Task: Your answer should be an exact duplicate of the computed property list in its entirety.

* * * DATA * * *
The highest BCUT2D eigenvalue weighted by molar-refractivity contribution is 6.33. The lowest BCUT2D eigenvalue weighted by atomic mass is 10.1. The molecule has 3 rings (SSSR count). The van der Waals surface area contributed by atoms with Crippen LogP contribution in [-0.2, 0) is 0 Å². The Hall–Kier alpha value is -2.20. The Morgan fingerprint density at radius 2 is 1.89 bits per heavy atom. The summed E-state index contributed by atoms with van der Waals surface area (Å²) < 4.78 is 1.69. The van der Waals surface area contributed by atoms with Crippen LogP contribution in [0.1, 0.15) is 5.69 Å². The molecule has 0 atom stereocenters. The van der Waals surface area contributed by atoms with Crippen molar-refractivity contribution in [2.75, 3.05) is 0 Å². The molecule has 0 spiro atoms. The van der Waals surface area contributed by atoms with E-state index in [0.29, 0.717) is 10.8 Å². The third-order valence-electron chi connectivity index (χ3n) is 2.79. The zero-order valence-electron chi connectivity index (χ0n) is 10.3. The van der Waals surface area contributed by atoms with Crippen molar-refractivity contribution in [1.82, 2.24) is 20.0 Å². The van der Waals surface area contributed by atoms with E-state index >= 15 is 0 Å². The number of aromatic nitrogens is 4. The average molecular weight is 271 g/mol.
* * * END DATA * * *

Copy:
The highest BCUT2D eigenvalue weighted by molar-refractivity contribution is 6.33. The lowest BCUT2D eigenvalue weighted by atomic mass is 10.1. The molecule has 3 rings (SSSR count). The van der Waals surface area contributed by atoms with Crippen LogP contribution in [-0.2, 0) is 0 Å². The Hall–Kier alpha value is -2.20. The Morgan fingerprint density at radius 2 is 1.89 bits per heavy atom. The summed E-state index contributed by atoms with van der Waals surface area (Å²) < 4.78 is 1.69. The van der Waals surface area contributed by atoms with Crippen LogP contribution in [0.1, 0.15) is 5.69 Å². The molecule has 0 atom stereocenters. The van der Waals surface area contributed by atoms with Crippen molar-refractivity contribution in [2.75, 3.05) is 0 Å². The molecule has 0 spiro atoms. The van der Waals surface area contributed by atoms with E-state index in [0.29, 0.717) is 10.8 Å². The third-order valence-electron chi connectivity index (χ3n) is 2.79. The zero-order valence-electron chi connectivity index (χ0n) is 10.3. The van der Waals surface area contributed by atoms with Crippen molar-refractivity contribution in [1.82, 2.24) is 20.0 Å². The van der Waals surface area contributed by atoms with E-state index >= 15 is 0 Å². The number of aromatic nitrogens is 4. The average molecular weight is 271 g/mol.